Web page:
Adrenaline junkies, country cyclists don’t follow ‘the book’

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Categorized as Grounds for Insanity column, Rhonda's Posts

I was born on the Kansas prairie. On a long-ago day in July, I appeared, beating one sister by a couple of years and a brother by a solid six.

According to birth order experts, firstborns tend to be compliant, conscientious, perfectionist achievers, doing things straight by the book. Which I was and I did and to this day, still do.

Speaking of books, I devoured them. A voracious reader, I scoured the church library for titles I hadn’t read, nabbing trips to the Hutchinson Public Library as often as I could get ‘em. From my little house on the prairie, I traveled the world, went back in time, met thousands of fascinating people and solved countless mysteries, all without leaving the plains.

There was little, I found, that couldn’t be done with a book in one hand. This drove my mother to distraction when she’d go to comb my hair. I’d assume the classic reader’s pose; i.e., head bent, nose in book, mind in a far-distant place. And I’d feel a tug. “Look up,” she’d say, fingers plaiting two fat braids, which, even then, shown red in summer’s sun.

Nose in book. Life by the book. Firstborn, dreamer, conscientious achiever. To such a one came four boys. And God laughed.

To a girl who likes order came chaos. To a girl who wants things to make sense, nonsense. And to a girl who played it safe, followed rules, came children. Who don’t play it safe and challenge rules.

In the unwritten book that every mom carries, the one that holds all of her hopes and dreams for her children, that chapter’s missing. I’d bet the kitchen sink, the family fortune and the beloved Bosch mixer on it.

In all my born days, I’ve never aspired to such endeavors. Not once, not ever has my life seemed incomplete because I’ve not leapt off a cliff into a glacier-fed pool, or recklessly slalomed down a mountain mere inches from the edge, or climbed spider like between two rock faces to heights that would’ve killed me had I slipped. Not once.

That’s not in my book of “Safe and Pleasant Activities for a Girl” or the one entitled “How to Keep Your Children Safe So They Will Live to be Adults and Give You Grandkids.” It’s not.

It is, however, in my son’s book. Which, by every appearance, is titled “The Manly Man’s Guide to Dangerous and Harebrained Stunts,” or, “How to Improve Your Mother’s Prayer Life in Thirty Seconds.” Canny fellow that he is, he seemed to know that such escapades would be discouraged by his bookish mom, and so he flew cross country to “experience Colorado” with a friend. It was after he returned and was happily recounting his experiences that inspiration struck.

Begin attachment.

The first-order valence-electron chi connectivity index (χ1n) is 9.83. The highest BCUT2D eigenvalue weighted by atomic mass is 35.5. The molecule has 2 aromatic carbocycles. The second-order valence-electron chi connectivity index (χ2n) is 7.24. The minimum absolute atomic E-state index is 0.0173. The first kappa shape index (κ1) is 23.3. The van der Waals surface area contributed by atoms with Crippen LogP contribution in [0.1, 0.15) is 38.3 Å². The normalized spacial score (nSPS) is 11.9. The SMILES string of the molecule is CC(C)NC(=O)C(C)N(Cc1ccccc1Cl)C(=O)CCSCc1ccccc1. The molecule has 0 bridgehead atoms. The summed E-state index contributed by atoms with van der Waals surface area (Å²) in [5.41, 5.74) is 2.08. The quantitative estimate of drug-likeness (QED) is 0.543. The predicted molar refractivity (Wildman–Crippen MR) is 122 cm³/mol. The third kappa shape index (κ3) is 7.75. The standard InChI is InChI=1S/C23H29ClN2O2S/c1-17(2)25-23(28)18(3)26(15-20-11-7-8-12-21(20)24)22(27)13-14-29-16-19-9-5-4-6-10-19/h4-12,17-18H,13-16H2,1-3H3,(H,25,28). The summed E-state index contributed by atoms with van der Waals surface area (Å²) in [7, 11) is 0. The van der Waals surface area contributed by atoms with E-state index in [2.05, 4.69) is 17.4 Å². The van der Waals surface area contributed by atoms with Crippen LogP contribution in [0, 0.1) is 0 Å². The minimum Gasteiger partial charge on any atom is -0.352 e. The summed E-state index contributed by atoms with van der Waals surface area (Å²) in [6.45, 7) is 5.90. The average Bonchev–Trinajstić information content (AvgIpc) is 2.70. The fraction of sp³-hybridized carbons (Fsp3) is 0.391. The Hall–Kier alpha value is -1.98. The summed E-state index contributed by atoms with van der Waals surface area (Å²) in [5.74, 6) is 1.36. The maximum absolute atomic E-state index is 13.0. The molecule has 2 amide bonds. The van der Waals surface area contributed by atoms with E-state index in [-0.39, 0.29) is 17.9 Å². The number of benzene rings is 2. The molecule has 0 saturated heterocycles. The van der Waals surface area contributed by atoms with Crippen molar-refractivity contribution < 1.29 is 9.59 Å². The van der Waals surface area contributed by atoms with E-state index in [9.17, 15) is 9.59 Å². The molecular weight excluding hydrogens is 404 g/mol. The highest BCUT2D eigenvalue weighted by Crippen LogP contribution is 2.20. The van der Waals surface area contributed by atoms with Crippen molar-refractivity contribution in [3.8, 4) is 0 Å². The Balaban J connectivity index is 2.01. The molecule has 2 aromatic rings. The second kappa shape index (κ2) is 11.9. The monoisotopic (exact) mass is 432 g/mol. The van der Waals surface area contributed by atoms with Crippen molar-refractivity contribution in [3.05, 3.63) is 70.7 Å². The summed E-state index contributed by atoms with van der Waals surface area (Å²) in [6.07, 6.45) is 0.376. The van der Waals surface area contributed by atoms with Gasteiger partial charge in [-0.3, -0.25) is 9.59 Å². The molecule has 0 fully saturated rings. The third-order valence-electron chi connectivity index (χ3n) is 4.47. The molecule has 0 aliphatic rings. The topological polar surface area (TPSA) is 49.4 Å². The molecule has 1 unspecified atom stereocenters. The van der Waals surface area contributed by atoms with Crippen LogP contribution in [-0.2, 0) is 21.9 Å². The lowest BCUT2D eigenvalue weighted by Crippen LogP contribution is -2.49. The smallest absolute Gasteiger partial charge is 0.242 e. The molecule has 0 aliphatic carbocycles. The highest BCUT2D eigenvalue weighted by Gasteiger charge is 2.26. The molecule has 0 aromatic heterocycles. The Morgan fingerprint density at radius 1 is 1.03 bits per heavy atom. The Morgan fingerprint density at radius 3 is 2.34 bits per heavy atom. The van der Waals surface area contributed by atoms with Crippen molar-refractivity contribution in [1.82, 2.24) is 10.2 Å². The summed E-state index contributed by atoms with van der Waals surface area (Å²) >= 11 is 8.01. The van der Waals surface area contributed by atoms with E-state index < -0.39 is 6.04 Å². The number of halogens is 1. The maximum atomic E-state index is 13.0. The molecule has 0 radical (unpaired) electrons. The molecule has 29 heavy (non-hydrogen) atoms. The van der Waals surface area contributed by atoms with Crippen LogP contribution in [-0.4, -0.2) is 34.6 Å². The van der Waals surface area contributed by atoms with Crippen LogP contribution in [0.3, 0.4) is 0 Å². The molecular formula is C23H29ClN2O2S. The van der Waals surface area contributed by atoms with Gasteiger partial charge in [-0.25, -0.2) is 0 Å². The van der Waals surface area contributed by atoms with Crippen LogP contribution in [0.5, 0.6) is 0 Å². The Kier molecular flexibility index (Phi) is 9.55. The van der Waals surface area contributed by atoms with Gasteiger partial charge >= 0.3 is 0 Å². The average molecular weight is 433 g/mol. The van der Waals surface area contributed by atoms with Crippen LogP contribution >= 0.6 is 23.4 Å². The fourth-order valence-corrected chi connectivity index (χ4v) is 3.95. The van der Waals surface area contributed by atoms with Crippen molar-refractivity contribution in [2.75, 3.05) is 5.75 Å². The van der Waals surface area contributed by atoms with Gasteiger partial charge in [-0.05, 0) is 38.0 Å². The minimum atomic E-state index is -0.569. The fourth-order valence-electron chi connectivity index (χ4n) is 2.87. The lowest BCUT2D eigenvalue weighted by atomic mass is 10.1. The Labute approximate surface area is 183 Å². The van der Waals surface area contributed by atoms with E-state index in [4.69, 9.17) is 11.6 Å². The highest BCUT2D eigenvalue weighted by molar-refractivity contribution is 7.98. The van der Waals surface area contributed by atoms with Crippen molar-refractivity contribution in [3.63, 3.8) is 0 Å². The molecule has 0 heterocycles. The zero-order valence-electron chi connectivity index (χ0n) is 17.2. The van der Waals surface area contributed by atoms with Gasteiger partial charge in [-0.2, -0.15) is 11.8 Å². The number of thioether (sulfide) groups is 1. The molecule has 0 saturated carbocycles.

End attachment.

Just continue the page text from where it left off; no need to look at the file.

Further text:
For this one looking to find his way, who’s seeking God’s will for his life, I have a lead. Blotting sweat from my brow with a BOH (Bright Orange Handkerchief), I announced it to his father. “I have heard from the Lord.”

He peered at me, brows arching into a question mark. “I know what he’s called to do. He shall live the rest of his life here in the flatlands, selling Tupperware.”

He hiccuped, looking doubtful. “Good luck with that,” he said, and went back to perusing the news on his iPhone.

No, he’s not following the script, my adrenaline junky. And neither is the bicyclist who passed me one day on the road.

There I was, running in peace, trotting in time with the sunshine. Lost in thought in the day’s early light, I was alone. Or so I thought when all at once, a cyclist sprang from nowhere.

Nothing interrupts a girl’s weighty deliberations on such things as immigration reform, when to schedule a hair appointment, or what to make for dinner like the sudden appearance of another human coming in from your blind spot. By a great show of strength, I managed the slightest smile and a wave in spite of my jiggling innards.

If there is a handbook for cyclists called “Rules of the Open Road,” I’ve got an amendment, and it goes like this. “Riders shall equip their cycles with small bells or horns, which must be jingled, jangled, honked, or dinged when approaching an innocent jogger. Especially if said jogger is a forty-something female actively solving world problems and planning the evening menu. For sure, ring or honk when coming up from the rear.

“As certain females have been known to shatter crystal in Warsaw when startled, it behooves the rider to announce his approach. Playing Twister with one’s bike in the ditch isn’t all that much fun. Besides, there’s really no sense in both parties losing their dignity all over the berm. Thank you.”

There’s much in life that one can’t control. We’re all different with unique personalities, tastes and differing rule books. It makes life terribly interesting, if somewhat shorter for mothers raising adrenaline junkies and living in bike country. There is, of course, that.

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